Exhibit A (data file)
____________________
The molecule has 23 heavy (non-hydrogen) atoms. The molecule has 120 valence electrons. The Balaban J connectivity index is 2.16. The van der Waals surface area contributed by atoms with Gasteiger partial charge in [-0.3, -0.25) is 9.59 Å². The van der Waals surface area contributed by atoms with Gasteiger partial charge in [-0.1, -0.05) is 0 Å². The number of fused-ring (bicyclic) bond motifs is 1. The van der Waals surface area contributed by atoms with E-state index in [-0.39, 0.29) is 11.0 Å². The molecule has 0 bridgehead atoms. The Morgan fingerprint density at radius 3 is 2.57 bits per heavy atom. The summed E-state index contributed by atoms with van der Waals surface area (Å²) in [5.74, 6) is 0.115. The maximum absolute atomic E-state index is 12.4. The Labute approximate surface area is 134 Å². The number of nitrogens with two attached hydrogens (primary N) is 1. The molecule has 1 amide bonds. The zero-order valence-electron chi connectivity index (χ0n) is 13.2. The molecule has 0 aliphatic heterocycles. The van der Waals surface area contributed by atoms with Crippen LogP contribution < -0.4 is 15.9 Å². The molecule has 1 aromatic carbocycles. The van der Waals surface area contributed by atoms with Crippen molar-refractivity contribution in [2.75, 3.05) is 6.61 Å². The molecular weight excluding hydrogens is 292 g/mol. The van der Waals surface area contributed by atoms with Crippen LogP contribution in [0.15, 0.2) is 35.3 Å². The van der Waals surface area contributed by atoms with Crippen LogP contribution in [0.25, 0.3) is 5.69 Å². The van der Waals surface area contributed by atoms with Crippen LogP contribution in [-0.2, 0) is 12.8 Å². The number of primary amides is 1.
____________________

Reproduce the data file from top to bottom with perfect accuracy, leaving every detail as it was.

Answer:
The molecule has 23 heavy (non-hydrogen) atoms. The molecule has 120 valence electrons. The Balaban J connectivity index is 2.16. The van der Waals surface area contributed by atoms with Gasteiger partial charge in [-0.3, -0.25) is 9.59 Å². The van der Waals surface area contributed by atoms with Gasteiger partial charge in [-0.1, -0.05) is 0 Å². The number of fused-ring (bicyclic) bond motifs is 1. The van der Waals surface area contributed by atoms with E-state index in [-0.39, 0.29) is 11.0 Å². The molecule has 0 bridgehead atoms. The Morgan fingerprint density at radius 3 is 2.57 bits per heavy atom. The summed E-state index contributed by atoms with van der Waals surface area (Å²) in [5.74, 6) is 0.115. The maximum absolute atomic E-state index is 12.4. The Labute approximate surface area is 134 Å². The number of nitrogens with two attached hydrogens (primary N) is 1. The molecule has 1 amide bonds. The zero-order valence-electron chi connectivity index (χ0n) is 13.2. The molecule has 0 aliphatic heterocycles. The van der Waals surface area contributed by atoms with Crippen LogP contribution < -0.4 is 15.9 Å². The molecule has 1 aromatic carbocycles. The van der Waals surface area contributed by atoms with Crippen molar-refractivity contribution in [2.75, 3.05) is 6.61 Å². The molecular weight excluding hydrogens is 292 g/mol. The van der Waals surface area contributed by atoms with Crippen LogP contribution in [0.15, 0.2) is 35.3 Å². The van der Waals surface area contributed by atoms with Crippen LogP contribution in [0.25, 0.3) is 5.69 Å². The van der Waals surface area contributed by atoms with Crippen LogP contribution in [-0.2, 0) is 12.8 Å². The number of primary amides is 1.